If you want a start-up to achieve its potential get the key players to focus on their markets from day one.
Brilliant ideas and brilliant people don’t always make a great commercial success. All too often, spin-outs and start-ups are driven by innovation, controlled by the inventors, and get obsessed by what they can do rather than focusing on the benefits they can offer to potential markets.
Clearly – innovation and a decent IP platform are critical to success but these aren’t things many future customers will care about. When we talk to start-ups, we often start by asking whether they’re creating a new market or trying to grab a share of an existing one. Anyone with experience will know establishing a new market is no easy task whilst getting an existing marketing to switch to a new product/service can be just as challenging. Using words like “disrupting” doesn’t change this! “Our neural networks can work with incomplete data and produce results that are statistically robust” might be true, might be interesting to an academic pier group, but is not going to win any business. If you are investing in academic spin-outs be warned, they don’t like talking the customers language. Frankly – these people don’t tend to “trust marketing”
And there’s another problem, proof of concept is not necessarily proof of potential. Spin-outs are often focussed on a market where they’ve had some success, they want to show what they’ve done, it’s a much easier pitch and they have evidence they can rely on. All too often this can mean low hanging fruit is simply ignored.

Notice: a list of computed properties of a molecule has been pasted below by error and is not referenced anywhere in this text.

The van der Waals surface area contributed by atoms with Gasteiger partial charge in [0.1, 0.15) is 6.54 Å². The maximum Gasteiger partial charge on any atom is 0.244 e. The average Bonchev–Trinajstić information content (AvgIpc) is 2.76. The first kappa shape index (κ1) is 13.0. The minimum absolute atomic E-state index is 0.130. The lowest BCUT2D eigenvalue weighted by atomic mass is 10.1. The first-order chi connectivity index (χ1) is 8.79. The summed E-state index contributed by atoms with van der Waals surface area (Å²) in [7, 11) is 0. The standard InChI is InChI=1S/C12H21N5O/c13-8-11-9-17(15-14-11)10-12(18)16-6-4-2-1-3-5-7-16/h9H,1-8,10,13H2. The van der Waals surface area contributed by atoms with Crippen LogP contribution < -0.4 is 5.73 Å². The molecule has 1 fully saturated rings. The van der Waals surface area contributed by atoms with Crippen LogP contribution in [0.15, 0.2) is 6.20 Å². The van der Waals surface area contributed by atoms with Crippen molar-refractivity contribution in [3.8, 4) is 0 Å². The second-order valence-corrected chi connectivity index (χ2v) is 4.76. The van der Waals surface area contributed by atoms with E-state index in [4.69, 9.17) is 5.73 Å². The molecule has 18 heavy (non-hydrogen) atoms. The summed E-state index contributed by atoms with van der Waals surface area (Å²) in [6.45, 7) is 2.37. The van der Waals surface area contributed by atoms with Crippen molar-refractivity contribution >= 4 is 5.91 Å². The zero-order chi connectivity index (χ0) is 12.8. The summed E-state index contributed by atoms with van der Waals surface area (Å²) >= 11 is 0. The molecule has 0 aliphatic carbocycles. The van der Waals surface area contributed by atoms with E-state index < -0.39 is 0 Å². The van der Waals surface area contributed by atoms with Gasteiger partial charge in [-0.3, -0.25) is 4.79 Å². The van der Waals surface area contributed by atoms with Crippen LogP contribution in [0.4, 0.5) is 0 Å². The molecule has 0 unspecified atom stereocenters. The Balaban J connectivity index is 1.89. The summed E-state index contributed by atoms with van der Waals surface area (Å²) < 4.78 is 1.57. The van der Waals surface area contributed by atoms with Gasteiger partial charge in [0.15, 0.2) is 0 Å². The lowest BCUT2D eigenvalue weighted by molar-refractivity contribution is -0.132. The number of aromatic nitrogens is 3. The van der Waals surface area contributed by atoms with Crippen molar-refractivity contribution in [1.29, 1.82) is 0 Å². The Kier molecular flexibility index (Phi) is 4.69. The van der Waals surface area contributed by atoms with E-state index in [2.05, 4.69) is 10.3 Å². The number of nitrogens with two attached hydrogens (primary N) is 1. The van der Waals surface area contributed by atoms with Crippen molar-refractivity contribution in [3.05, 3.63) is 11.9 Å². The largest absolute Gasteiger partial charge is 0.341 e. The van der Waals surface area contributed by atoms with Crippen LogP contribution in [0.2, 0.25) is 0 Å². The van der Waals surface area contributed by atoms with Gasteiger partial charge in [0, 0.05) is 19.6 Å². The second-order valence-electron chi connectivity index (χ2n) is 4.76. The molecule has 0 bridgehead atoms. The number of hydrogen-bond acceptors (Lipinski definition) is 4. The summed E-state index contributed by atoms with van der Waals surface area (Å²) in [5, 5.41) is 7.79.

As seed fund money runs out some of this begins to dawn on our poor inventors but by then they’re set in their ways, don’t want to change their websites, are chasing deals in an increasing sense of desperation and generally aren’t in the positive state of mind they started out in.
Clearly this bleak picture doesn’t apply in every scenario but it’s an all too common state of affairs. But what can be done? Bringing in some marketing talent at a very early stage could change things – particularly if championed by investors. Partnering with a decent marketing agency on day one will bring a clear commercial focus, focusing minds on key potential customers, putting an emphasis on benefits and reasons to buy, creating bold communications and empowering the team.
This doesn’t need to be a lengthy or expensive process and it should be driven by investors. Remember, that every start-up has a logo and a website and that’s typically all they think is needed. Usually these basic “marketing packages” don’t cost too much and are often created by the inventors themselves – whether they are fit for purpose is the question that needs asking!